Cobalt, Ontario, Canada, is a small town on highway 11, north of North Bay and south east of Timmins and Kirkland Lake in northern Ontario, Canada (See map at right). The town is well known in mining circles for it's past mining boom of silver and cobalt, for which the town is named. Silver was discovered in the summer of 1903, and by 1911, output of silver exceeded 30,000,000 oz. (850,000,000 g) per year. The mining of silver slowed in the 30's, picked up ahain in the 50's and then finally came to an end in 1993, when no active silver mines remained in the area. Unfortuately, the remains of the mining activities are of environmental and health concern even today. Tailings ponds (Tailings are the waste bi-products of the ore milling process, considered too poor in ore quality to be treated further. These tailings ponds are loaded with poisonous As minerals, which were associated with the silver-bearing ores. Huge quantities of Mercury (Hg) and cyanide are also found in the tailings, as they were used in the millimg process. None of these hazardous materials have been removed from the tailings, resulting in a health threat to the surrounding population. This risk is due to the fact that the tailings were just dumped into local lakes and streams (The environmental impact was unknown at that time). The geology of the area is so unique that the Carleton University Department of Earth Sciences has set up a two week field school in the area, where fledgling 2nd year geology and environmental science students can gain valuable field experience while examining and learning about the diverse geologic and environmental conditions that exist in the Cobalt area. The geology of the area is quite unique, with the entire area falling within the Lake Timiskaming Paleozoic Outlier. Environmental scientists can look first hand at the problems and solutions associated with large scale mining operations (Like these students, mapping out an outcrop in the picture to the left). Historic mining operations can be examined directly, along with the waste products that got left behind in the form of tailings ponds. Students gain valuable experience in mapping and other field techniques in a hands-on environment, like these students mapping out an outcrop in the area. For more information on Carleton's Earth Sciences Field Schools, click HERE. A plethera of geologic information can be found there for you to explore!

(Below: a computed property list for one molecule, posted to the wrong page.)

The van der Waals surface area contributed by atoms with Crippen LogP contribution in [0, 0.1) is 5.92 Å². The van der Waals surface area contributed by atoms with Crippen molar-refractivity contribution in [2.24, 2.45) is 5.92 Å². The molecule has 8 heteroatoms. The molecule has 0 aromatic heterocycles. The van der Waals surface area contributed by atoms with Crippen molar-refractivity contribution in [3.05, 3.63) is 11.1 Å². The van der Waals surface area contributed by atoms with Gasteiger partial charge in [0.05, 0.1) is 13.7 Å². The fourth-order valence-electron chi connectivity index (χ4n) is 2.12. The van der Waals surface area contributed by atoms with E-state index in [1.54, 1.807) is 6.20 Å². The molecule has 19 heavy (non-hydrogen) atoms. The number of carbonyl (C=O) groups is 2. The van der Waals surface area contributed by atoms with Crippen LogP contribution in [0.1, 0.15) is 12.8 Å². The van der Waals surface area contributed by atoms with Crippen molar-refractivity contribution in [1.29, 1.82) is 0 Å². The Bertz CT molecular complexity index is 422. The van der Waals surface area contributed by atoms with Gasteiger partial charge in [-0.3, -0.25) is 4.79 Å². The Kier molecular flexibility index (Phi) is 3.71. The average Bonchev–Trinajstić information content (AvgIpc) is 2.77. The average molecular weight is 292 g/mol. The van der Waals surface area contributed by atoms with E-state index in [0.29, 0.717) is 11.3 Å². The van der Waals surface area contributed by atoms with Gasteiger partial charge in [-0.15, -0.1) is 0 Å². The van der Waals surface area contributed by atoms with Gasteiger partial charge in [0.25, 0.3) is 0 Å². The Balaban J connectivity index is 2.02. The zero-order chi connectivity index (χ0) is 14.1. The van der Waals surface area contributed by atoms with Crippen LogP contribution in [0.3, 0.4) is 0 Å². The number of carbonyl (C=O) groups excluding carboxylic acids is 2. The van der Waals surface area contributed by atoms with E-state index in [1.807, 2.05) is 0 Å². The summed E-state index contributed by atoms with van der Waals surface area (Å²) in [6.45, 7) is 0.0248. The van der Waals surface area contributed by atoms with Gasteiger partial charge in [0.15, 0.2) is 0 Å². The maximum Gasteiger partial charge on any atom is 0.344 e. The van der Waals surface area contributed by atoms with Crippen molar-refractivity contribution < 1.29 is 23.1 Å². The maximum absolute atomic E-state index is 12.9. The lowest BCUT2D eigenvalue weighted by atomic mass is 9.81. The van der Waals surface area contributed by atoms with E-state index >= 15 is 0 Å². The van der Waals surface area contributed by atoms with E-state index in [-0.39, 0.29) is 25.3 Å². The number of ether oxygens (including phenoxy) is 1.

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Geology of Cobalt

Paleontology of Cobalt